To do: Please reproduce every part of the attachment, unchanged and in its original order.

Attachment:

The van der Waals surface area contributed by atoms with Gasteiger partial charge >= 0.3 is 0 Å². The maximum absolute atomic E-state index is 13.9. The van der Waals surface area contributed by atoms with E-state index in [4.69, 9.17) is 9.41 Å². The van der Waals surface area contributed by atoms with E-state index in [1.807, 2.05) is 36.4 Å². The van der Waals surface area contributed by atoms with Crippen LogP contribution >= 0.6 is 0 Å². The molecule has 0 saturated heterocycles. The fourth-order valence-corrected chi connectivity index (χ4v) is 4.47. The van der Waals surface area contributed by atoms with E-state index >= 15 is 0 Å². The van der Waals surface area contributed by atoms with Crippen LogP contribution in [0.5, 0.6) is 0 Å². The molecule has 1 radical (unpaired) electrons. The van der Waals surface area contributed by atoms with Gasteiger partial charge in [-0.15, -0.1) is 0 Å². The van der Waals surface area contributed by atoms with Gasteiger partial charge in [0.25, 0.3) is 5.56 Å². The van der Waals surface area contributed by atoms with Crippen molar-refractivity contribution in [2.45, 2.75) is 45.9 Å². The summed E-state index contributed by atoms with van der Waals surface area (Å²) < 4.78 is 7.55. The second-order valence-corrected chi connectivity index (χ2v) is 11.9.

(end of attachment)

The van der Waals surface area contributed by atoms with Gasteiger partial charge >= 0.3 is 0 Å². The maximum absolute atomic E-state index is 13.9. The van der Waals surface area contributed by atoms with E-state index in [4.69, 9.17) is 9.41 Å². The van der Waals surface area contributed by atoms with E-state index in [1.807, 2.05) is 36.4 Å². The van der Waals surface area contributed by atoms with Crippen LogP contribution >= 0.6 is 0 Å². The molecule has 0 saturated heterocycles. The fourth-order valence-corrected chi connectivity index (χ4v) is 4.47. The van der Waals surface area contributed by atoms with E-state index >= 15 is 0 Å². The van der Waals surface area contributed by atoms with Crippen LogP contribution in [0.5, 0.6) is 0 Å². The molecule has 1 radical (unpaired) electrons. The van der Waals surface area contributed by atoms with Gasteiger partial charge in [-0.15, -0.1) is 0 Å². The van der Waals surface area contributed by atoms with Gasteiger partial charge in [0.25, 0.3) is 5.56 Å². The van der Waals surface area contributed by atoms with Crippen molar-refractivity contribution in [2.45, 2.75) is 45.9 Å². The summed E-state index contributed by atoms with van der Waals surface area (Å²) < 4.78 is 7.55. The second-order valence-corrected chi connectivity index (χ2v) is 11.9.